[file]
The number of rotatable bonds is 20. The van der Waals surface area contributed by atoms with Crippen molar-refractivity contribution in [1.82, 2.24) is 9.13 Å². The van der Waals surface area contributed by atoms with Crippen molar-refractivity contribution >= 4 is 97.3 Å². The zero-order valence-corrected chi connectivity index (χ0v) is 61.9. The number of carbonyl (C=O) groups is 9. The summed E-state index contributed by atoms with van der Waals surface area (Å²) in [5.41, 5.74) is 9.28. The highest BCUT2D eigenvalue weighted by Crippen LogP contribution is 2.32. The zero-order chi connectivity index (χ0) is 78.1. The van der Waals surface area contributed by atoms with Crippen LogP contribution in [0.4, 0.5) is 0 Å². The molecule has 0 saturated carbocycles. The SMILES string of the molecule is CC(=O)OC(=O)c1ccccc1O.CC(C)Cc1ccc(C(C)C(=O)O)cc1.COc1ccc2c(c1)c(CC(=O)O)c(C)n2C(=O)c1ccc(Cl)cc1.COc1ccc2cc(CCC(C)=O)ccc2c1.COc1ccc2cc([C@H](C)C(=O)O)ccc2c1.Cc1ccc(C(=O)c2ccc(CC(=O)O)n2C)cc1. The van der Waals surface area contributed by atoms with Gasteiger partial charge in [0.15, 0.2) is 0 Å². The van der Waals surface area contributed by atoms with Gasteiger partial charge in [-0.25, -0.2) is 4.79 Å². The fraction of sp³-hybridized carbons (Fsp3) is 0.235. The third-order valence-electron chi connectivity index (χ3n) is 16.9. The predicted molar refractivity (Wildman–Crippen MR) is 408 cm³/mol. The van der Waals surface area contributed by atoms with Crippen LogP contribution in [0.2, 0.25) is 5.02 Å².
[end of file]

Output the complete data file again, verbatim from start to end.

The number of rotatable bonds is 20. The van der Waals surface area contributed by atoms with Crippen molar-refractivity contribution in [1.82, 2.24) is 9.13 Å². The van der Waals surface area contributed by atoms with Crippen molar-refractivity contribution >= 4 is 97.3 Å². The zero-order valence-corrected chi connectivity index (χ0v) is 61.9. The number of carbonyl (C=O) groups is 9. The summed E-state index contributed by atoms with van der Waals surface area (Å²) in [5.41, 5.74) is 9.28. The highest BCUT2D eigenvalue weighted by Crippen LogP contribution is 2.32. The zero-order chi connectivity index (χ0) is 78.1. The van der Waals surface area contributed by atoms with Crippen LogP contribution in [0.4, 0.5) is 0 Å². The molecule has 0 saturated carbocycles. The SMILES string of the molecule is CC(=O)OC(=O)c1ccccc1O.CC(C)Cc1ccc(C(C)C(=O)O)cc1.COc1ccc2c(c1)c(CC(=O)O)c(C)n2C(=O)c1ccc(Cl)cc1.COc1ccc2cc(CCC(C)=O)ccc2c1.COc1ccc2cc([C@H](C)C(=O)O)ccc2c1.Cc1ccc(C(=O)c2ccc(CC(=O)O)n2C)cc1. The van der Waals surface area contributed by atoms with Gasteiger partial charge in [0.15, 0.2) is 0 Å². The van der Waals surface area contributed by atoms with Gasteiger partial charge in [-0.25, -0.2) is 4.79 Å². The fraction of sp³-hybridized carbons (Fsp3) is 0.235. The third-order valence-electron chi connectivity index (χ3n) is 16.9. The predicted molar refractivity (Wildman–Crippen MR) is 408 cm³/mol. The van der Waals surface area contributed by atoms with Crippen LogP contribution in [0.2, 0.25) is 5.02 Å².